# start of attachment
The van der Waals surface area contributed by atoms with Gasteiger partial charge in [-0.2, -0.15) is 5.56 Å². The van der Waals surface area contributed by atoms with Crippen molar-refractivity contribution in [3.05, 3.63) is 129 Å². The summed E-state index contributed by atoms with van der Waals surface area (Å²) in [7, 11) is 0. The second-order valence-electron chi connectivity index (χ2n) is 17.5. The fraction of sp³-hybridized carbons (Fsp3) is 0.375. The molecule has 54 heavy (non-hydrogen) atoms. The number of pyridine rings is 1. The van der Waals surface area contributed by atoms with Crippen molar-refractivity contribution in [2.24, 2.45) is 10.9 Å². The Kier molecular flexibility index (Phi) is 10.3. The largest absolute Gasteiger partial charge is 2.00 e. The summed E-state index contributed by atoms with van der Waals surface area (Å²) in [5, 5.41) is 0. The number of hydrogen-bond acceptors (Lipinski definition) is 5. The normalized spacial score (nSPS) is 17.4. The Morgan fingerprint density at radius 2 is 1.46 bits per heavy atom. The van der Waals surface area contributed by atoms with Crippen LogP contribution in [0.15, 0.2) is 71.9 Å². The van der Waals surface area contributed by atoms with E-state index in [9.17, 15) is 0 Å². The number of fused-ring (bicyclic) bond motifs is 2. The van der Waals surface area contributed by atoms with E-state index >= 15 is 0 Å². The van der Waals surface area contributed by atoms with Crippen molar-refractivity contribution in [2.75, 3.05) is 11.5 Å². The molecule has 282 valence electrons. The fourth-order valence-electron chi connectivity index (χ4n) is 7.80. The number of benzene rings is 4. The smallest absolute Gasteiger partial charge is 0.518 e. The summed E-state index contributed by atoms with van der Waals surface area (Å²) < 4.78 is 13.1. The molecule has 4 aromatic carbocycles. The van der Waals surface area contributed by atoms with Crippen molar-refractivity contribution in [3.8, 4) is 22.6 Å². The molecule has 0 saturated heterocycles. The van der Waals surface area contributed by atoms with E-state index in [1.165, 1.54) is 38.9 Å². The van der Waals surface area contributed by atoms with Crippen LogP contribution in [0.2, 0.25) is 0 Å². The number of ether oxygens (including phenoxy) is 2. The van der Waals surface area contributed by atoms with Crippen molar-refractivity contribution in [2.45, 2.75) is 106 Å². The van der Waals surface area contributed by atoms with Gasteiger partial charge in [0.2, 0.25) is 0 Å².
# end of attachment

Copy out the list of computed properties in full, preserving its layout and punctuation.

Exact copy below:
The van der Waals surface area contributed by atoms with Gasteiger partial charge in [-0.2, -0.15) is 5.56 Å². The van der Waals surface area contributed by atoms with Crippen molar-refractivity contribution in [3.05, 3.63) is 129 Å². The summed E-state index contributed by atoms with van der Waals surface area (Å²) in [7, 11) is 0. The second-order valence-electron chi connectivity index (χ2n) is 17.5. The fraction of sp³-hybridized carbons (Fsp3) is 0.375. The molecule has 54 heavy (non-hydrogen) atoms. The number of pyridine rings is 1. The van der Waals surface area contributed by atoms with Crippen molar-refractivity contribution in [2.24, 2.45) is 10.9 Å². The Kier molecular flexibility index (Phi) is 10.3. The largest absolute Gasteiger partial charge is 2.00 e. The summed E-state index contributed by atoms with van der Waals surface area (Å²) in [5, 5.41) is 0. The number of hydrogen-bond acceptors (Lipinski definition) is 5. The normalized spacial score (nSPS) is 17.4. The Morgan fingerprint density at radius 2 is 1.46 bits per heavy atom. The van der Waals surface area contributed by atoms with Crippen LogP contribution in [0.15, 0.2) is 71.9 Å². The van der Waals surface area contributed by atoms with E-state index in [9.17, 15) is 0 Å². The number of fused-ring (bicyclic) bond motifs is 2. The van der Waals surface area contributed by atoms with E-state index >= 15 is 0 Å². The van der Waals surface area contributed by atoms with Crippen molar-refractivity contribution in [2.75, 3.05) is 11.5 Å². The molecule has 282 valence electrons. The fourth-order valence-electron chi connectivity index (χ4n) is 7.80. The number of benzene rings is 4. The smallest absolute Gasteiger partial charge is 0.518 e. The summed E-state index contributed by atoms with van der Waals surface area (Å²) < 4.78 is 13.1. The molecule has 4 aromatic carbocycles. The van der Waals surface area contributed by atoms with Crippen molar-refractivity contribution in [3.8, 4) is 22.6 Å². The molecule has 0 saturated heterocycles. The van der Waals surface area contributed by atoms with E-state index in [1.165, 1.54) is 38.9 Å². The van der Waals surface area contributed by atoms with Crippen LogP contribution in [0.2, 0.25) is 0 Å². The number of ether oxygens (including phenoxy) is 2. The van der Waals surface area contributed by atoms with Crippen molar-refractivity contribution in [2.45, 2.75) is 106 Å². The van der Waals surface area contributed by atoms with Gasteiger partial charge in [0.2, 0.25) is 0 Å².